Breastfeeding at least 6 months protects against childhood obesity
Children who were never breastfed as infants are 22% more likely to have obesity in childhood when compared with children who were breastfed for 6 months, according to an analysis of WHO data presented at the European Congress on Obesity.
“It is very important to promote and protect breastfeeding exclusively for 6 months, in line with WHO recommendations, in all countries,” João Breda, PhD, MPH, MBA, head of the WHO European Office for Prevention and Control of Noncommunicable Diseases, told Endocrine Today. “Breastfeeding not only contributes to better development of infants, but to the prevention of obesity and other noncommunicable diseases later in life. This requires health professionals do a job in helping mothers and families to benefit from the protective effects of breastfeeding.”
Breda and colleagues analyzed data from 100,583 children aged 6 to 9 years from 22 countries participating in the WHO European Childhood Obesity Surveillance Initiative (2015/2017), a study investigating the associations between childhood obesity and early-life factors, such as breastfeeding, exclusive breastfeeding (defined as only breast milk with no other liquids or solid foods) and birth weight.
The children’s standardized weight and height measurements followed a common WHO protocol. Information on children’s birth weight, breastfeeding practice and duration was collected through a family record form. Researchers used multilevel logistic regression analysis to assess the influence on childhood obesity of breastfeeding practice (both general and exclusive) and characteristics at birth.
Researchers found that among the countries evaluated, Spain had the highest prevalence of childhood obesity at 17.7%, followed by Malta at 17.2% and Italy at 16.8%, and breastfeeding rates were among the lowest in those countries. Researchers observed a wide between-country disparity in the prevalence of breastfeeding. Breastfeeding rates were highest in Tajikistan, where 94.4% of children were breastfed as infants for at least 6 months and 73.3% of children were exclusively breastfed for at least 6 months. However, in France, Ireland and Malta, 1 in 4 children were breastfed for at least 6 months.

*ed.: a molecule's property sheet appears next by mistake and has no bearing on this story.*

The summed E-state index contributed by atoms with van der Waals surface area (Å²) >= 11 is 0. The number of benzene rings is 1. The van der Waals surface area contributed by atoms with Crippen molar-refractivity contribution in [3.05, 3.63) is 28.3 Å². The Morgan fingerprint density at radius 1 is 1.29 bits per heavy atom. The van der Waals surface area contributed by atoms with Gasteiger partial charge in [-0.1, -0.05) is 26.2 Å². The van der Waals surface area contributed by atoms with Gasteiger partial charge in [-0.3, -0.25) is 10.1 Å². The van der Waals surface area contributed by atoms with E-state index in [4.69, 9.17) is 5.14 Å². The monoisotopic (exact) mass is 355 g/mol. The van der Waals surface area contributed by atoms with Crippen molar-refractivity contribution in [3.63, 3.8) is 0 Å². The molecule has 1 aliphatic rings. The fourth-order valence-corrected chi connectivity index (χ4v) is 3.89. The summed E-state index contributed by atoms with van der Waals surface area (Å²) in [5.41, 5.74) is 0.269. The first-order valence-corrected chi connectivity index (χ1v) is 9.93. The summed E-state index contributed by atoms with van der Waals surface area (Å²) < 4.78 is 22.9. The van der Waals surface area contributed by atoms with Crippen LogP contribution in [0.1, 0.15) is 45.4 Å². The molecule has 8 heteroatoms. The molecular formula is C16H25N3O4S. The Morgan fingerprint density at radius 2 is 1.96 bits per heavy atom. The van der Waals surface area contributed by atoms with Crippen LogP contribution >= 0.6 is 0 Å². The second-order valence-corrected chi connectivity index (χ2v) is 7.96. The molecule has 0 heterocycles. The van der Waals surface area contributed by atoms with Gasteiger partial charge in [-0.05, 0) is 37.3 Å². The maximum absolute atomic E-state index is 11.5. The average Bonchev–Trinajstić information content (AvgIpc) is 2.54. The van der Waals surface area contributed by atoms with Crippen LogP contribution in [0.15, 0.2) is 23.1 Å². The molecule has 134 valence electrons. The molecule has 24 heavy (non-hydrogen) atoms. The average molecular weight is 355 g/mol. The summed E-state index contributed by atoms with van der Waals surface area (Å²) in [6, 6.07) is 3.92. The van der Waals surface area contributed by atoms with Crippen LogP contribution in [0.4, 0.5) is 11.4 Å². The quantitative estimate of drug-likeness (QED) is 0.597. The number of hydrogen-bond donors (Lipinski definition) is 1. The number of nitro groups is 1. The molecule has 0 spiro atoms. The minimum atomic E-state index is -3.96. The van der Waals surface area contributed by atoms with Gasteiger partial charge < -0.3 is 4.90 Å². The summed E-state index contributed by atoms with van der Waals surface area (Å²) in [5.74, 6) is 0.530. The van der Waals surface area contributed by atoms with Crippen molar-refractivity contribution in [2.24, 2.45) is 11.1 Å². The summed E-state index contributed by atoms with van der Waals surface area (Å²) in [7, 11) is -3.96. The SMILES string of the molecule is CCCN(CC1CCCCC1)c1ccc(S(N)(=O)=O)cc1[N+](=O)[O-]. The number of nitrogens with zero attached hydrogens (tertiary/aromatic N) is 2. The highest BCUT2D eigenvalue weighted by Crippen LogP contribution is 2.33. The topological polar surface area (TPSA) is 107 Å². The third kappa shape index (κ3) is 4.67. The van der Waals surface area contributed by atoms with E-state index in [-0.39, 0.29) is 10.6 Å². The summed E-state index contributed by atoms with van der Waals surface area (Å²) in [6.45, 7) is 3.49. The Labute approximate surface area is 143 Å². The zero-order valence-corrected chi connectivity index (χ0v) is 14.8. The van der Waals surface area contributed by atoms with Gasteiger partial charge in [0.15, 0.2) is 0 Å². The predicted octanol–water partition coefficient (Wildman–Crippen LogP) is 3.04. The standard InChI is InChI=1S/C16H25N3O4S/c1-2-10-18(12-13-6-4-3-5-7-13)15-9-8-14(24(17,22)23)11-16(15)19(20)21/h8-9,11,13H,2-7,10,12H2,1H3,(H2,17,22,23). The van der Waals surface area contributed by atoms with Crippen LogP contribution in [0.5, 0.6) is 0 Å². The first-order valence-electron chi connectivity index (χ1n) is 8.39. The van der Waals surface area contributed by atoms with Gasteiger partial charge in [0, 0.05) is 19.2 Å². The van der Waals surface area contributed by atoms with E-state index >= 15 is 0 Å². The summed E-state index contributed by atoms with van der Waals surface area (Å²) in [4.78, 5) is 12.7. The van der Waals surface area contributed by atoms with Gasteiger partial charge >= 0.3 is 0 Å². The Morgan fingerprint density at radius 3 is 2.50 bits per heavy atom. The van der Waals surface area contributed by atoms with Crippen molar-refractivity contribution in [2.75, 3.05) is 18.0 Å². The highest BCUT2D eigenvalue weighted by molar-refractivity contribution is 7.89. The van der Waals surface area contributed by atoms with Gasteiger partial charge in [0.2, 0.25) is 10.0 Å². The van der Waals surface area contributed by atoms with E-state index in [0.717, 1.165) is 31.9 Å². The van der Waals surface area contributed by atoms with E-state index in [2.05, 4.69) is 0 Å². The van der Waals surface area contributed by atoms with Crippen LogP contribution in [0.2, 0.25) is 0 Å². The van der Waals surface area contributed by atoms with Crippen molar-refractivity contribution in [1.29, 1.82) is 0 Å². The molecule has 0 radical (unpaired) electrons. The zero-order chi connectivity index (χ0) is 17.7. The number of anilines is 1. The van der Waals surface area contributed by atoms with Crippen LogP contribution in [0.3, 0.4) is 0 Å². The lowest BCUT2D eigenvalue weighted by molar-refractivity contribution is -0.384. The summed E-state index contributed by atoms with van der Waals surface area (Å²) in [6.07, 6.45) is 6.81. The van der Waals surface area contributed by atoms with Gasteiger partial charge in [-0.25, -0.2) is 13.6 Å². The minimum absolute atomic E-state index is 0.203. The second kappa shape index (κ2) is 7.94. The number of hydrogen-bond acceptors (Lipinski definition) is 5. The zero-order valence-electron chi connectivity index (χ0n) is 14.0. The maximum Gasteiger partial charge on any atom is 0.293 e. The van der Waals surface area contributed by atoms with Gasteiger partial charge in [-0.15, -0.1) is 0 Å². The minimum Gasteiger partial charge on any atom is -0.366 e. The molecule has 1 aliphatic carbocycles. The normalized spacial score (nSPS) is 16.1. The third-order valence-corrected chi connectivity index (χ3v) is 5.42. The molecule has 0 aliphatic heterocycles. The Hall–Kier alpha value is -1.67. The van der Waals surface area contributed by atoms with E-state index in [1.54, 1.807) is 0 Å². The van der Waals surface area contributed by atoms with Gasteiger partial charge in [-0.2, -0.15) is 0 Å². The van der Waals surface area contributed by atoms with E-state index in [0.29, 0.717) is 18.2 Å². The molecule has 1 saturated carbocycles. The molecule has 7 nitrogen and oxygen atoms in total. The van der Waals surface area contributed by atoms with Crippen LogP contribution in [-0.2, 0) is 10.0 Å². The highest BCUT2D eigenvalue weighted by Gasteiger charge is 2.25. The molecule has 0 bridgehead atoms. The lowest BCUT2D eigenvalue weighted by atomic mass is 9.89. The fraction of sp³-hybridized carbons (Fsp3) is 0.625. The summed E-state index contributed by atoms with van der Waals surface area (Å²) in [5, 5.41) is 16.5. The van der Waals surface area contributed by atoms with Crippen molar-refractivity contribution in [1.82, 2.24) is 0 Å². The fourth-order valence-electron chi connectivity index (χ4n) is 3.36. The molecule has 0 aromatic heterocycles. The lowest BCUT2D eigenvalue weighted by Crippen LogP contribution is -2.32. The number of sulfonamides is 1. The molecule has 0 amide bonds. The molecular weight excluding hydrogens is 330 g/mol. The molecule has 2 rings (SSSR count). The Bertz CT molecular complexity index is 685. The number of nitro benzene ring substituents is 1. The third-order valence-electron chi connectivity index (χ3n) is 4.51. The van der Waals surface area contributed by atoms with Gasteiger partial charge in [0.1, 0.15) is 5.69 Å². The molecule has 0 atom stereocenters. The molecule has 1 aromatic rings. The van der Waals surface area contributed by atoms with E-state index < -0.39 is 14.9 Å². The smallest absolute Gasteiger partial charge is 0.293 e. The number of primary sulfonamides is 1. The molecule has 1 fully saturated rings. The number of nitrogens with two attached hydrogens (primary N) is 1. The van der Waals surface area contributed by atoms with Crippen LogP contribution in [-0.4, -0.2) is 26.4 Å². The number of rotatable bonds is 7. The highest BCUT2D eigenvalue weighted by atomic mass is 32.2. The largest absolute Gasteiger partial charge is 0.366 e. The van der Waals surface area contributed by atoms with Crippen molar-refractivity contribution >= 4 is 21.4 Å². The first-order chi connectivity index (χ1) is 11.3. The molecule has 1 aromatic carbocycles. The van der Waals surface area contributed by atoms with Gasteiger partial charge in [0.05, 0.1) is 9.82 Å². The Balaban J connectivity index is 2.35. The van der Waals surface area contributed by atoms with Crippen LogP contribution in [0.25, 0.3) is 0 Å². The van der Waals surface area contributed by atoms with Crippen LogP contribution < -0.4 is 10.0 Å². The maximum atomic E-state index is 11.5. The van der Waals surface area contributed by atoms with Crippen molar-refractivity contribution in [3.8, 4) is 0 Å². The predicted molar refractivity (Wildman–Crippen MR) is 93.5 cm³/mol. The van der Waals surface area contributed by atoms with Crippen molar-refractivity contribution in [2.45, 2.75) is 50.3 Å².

“Italy and Malta showed the highest prevalence of obesity among children who have never been breastfed (21.2%), followed by Spain (21%),” the researchers wrote in an abstract.
In pooled analysis, children who were never breastfed were more likely to have obesity at age 6 to 9 years when compared with children who were breastfed generally for 6 months (adjusted OR = 1.22; 95% CI, 1.16-1.28) and with children who were breastfed exclusively for 6 months (aOR = 1.25; 95% CI, 1.17-1.36).
Additionally, a small but greater risk for obesity persisted among children who were never breastfed when compared with children who were breastfed for less than 6 months, both generally (aOR = 1.12; 95% CI, 1.07-1.16) and exclusively (aOR = 1.05; 95% CI, 0.99-1.12).
The researchers noted that higher birth weight was associated with a higher risk for being overweight, which was reported in 11 of the 22 countries. In Bulgaria, Croatia, France, Italy, Poland and Romania, data showed that children who were born preterm had higher odds for obesity when compared with children born full term.
“This study confirms the beneficial effect of breastfeeding with regard to the odds of becoming obese, which was statistically significantly increased if children were never breastfed or breastfed for less than 6 months,” Breda said in a press release. “Nevertheless, adoption of exclusive breastfeeding is below the global recommendations and far from the target to increase the prevalence of exclusive breastfeeding in the first 6 months up to at least 50% by 2025, a goal endorsed by the WHO’s member states at the World Health Assembly Global Targets for Nutrition.” – by Regina Schaffer
Rito AI, et al. Association between characteristics at birth, breastfeeding and obesity in 22 countries. Presented at: European Congress on Obesity; April 28-May 1, 2019; Glasgow, Scotland.
Disclosure: Breda reports no relevant financial disclosures.